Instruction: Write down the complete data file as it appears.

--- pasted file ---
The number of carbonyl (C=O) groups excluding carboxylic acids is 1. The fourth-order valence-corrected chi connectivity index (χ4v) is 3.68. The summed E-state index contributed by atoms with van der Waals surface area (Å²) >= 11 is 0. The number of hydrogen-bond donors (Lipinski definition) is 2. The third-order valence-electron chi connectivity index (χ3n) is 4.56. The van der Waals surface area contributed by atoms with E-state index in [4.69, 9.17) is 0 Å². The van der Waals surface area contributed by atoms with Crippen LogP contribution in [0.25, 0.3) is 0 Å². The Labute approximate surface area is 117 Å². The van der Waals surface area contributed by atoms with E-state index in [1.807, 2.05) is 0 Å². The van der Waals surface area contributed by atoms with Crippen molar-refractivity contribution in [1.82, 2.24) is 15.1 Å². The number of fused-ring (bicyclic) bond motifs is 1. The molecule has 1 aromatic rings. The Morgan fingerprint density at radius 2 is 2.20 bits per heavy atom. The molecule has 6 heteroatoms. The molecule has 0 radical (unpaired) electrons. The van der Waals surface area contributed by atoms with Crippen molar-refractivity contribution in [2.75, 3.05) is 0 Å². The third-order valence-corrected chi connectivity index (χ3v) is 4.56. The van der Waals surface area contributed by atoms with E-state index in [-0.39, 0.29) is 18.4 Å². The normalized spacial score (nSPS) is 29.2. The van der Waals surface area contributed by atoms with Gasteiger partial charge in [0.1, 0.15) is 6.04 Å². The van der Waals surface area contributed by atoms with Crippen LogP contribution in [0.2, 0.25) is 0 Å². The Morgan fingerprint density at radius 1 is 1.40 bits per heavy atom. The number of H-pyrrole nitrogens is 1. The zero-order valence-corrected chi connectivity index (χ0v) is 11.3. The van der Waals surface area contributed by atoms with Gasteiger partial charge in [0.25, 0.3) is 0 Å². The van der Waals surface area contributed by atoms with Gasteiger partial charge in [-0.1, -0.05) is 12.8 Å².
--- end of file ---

The number of carbonyl (C=O) groups excluding carboxylic acids is 1. The fourth-order valence-corrected chi connectivity index (χ4v) is 3.68. The summed E-state index contributed by atoms with van der Waals surface area (Å²) >= 11 is 0. The number of hydrogen-bond donors (Lipinski definition) is 2. The third-order valence-electron chi connectivity index (χ3n) is 4.56. The van der Waals surface area contributed by atoms with E-state index in [4.69, 9.17) is 0 Å². The van der Waals surface area contributed by atoms with Crippen LogP contribution in [0.25, 0.3) is 0 Å². The Labute approximate surface area is 117 Å². The van der Waals surface area contributed by atoms with E-state index in [1.807, 2.05) is 0 Å². The van der Waals surface area contributed by atoms with Crippen molar-refractivity contribution in [1.82, 2.24) is 15.1 Å². The number of fused-ring (bicyclic) bond motifs is 1. The molecule has 1 aromatic rings. The Morgan fingerprint density at radius 2 is 2.20 bits per heavy atom. The molecule has 6 heteroatoms. The molecule has 0 radical (unpaired) electrons. The van der Waals surface area contributed by atoms with Crippen molar-refractivity contribution in [2.75, 3.05) is 0 Å². The third-order valence-corrected chi connectivity index (χ3v) is 4.56. The van der Waals surface area contributed by atoms with E-state index in [-0.39, 0.29) is 18.4 Å². The normalized spacial score (nSPS) is 29.2. The van der Waals surface area contributed by atoms with Gasteiger partial charge in [0.1, 0.15) is 6.04 Å². The van der Waals surface area contributed by atoms with Crippen LogP contribution in [0.2, 0.25) is 0 Å². The Morgan fingerprint density at radius 1 is 1.40 bits per heavy atom. The number of H-pyrrole nitrogens is 1. The zero-order valence-corrected chi connectivity index (χ0v) is 11.3. The van der Waals surface area contributed by atoms with Gasteiger partial charge in [0.25, 0.3) is 0 Å². The van der Waals surface area contributed by atoms with Gasteiger partial charge in [-0.1, -0.05) is 12.8 Å².